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Un post condiviso da Munchies Italia (@munchies_italia)

In the catering galaxy there is no shortage of casual workers, those that the voucher system had to protect and that instead exposed them more to illegal work.

Chiara, 24, a student of food technology; she also had to deal with this system in the first jobs of the weekend. She is called to a catering, where for three years she works without a contract: a heavy job that often involves travel, paid one hundred euros per service. The average of hours is almost always around twelve to thirteen. The relationship with colleagues and with the owner is good, until the family management of the company takes over: Chiara gets a contract, but the pay is lower, the surcharges begin to disappear and the interpersonal relationships are broken. He has experienced that friendship with employers can be a double-edged sword: if on the one hand a nice climate is established, on the other hand it becomes difficult to say "no" or emphasize problems.

She decides to accept a new job as a waitress in a farmhouse where, after three months without contract, she is hired on call, which turns out to be a useless piece of paper: in almost a year of employment, in fact, it turns out that she never went to work. In addition, only on paper is free not to accept a call: to the first refusals due to university commitments, the employers are upset. She is not the only one in her situation; like you, other colleagues. Chiara continues in this field only to maintain her studies: it is a job that she believes, in the long term, does not do for anyone.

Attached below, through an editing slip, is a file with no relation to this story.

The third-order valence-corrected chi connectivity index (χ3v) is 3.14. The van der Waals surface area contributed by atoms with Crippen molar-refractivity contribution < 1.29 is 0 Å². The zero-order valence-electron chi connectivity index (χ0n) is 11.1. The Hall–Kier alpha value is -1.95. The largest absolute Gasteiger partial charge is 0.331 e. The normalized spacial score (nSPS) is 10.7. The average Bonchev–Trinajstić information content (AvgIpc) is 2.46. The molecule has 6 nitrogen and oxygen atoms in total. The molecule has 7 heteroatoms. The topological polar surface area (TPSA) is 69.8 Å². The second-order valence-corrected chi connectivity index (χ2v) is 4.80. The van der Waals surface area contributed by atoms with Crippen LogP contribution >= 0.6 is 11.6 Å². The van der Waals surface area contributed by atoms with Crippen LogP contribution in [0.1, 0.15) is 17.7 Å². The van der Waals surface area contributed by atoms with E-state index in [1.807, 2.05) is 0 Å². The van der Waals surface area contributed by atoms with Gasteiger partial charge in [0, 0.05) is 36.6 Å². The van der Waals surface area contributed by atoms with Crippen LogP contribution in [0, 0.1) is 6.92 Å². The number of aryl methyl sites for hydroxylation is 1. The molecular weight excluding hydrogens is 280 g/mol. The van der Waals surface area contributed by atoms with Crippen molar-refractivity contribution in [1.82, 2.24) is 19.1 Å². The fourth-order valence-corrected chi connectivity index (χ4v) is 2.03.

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Fortunately, not all enterprises are equal; there are those who, like Giulia, have met correct realities. Twenty-seven years old, she studied educational sciences; she worked in a restaurant as a waitress and bartender: she was hired without experience and immediately with a contract on call, then always respected. The experience, though tiring, has taught her a lot about how to deal with people, especially customers. She would return to work in the catering environment, but not for long: the pace does not bother her, but the little free time she would have.

 
 
 
 
 
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Un post condiviso da Munchies Italia (@munchies_italia)

Those of Marco, Chiara and Giulia are just some of the realities that lie behind the bar counters or in the kitchen. The collection of these testimonies does not aim to demonize entrepreneurs: it is clear that there is a problem of job taxation that makes hiring difficult, This in no way justifies the exploitation of workers who often accept absurd conditions out of necessity. Hearing the reasons and problems of the two parties is perhaps the way to improve conditions for all.